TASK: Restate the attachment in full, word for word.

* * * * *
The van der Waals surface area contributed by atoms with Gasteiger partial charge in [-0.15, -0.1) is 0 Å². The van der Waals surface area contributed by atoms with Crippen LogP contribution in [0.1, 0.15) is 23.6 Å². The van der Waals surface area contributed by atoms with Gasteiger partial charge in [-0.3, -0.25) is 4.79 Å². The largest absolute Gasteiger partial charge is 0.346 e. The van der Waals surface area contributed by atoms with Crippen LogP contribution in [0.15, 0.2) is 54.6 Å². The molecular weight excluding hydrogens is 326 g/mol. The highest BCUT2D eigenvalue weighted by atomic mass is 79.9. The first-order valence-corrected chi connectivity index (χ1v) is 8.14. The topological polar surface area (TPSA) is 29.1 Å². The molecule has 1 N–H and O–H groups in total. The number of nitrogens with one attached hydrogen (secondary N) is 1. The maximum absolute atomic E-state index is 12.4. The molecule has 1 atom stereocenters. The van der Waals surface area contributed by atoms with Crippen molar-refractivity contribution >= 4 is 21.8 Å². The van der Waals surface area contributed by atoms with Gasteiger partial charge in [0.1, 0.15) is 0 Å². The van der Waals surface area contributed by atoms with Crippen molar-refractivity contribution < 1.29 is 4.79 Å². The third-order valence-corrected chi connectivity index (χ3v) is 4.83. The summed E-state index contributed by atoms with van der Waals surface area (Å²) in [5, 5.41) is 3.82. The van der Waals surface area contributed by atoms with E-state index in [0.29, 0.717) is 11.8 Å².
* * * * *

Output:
The van der Waals surface area contributed by atoms with Gasteiger partial charge in [-0.15, -0.1) is 0 Å². The van der Waals surface area contributed by atoms with Crippen LogP contribution in [0.1, 0.15) is 23.6 Å². The van der Waals surface area contributed by atoms with Gasteiger partial charge in [-0.3, -0.25) is 4.79 Å². The largest absolute Gasteiger partial charge is 0.346 e. The van der Waals surface area contributed by atoms with Crippen LogP contribution in [0.15, 0.2) is 54.6 Å². The molecular weight excluding hydrogens is 326 g/mol. The highest BCUT2D eigenvalue weighted by atomic mass is 79.9. The first-order valence-corrected chi connectivity index (χ1v) is 8.14. The topological polar surface area (TPSA) is 29.1 Å². The molecule has 1 N–H and O–H groups in total. The number of nitrogens with one attached hydrogen (secondary N) is 1. The maximum absolute atomic E-state index is 12.4. The molecule has 1 atom stereocenters. The van der Waals surface area contributed by atoms with Crippen molar-refractivity contribution >= 4 is 21.8 Å². The van der Waals surface area contributed by atoms with Gasteiger partial charge in [0.1, 0.15) is 0 Å². The van der Waals surface area contributed by atoms with Crippen molar-refractivity contribution < 1.29 is 4.79 Å². The third-order valence-corrected chi connectivity index (χ3v) is 4.83. The summed E-state index contributed by atoms with van der Waals surface area (Å²) in [5, 5.41) is 3.82. The van der Waals surface area contributed by atoms with E-state index in [0.29, 0.717) is 11.8 Å².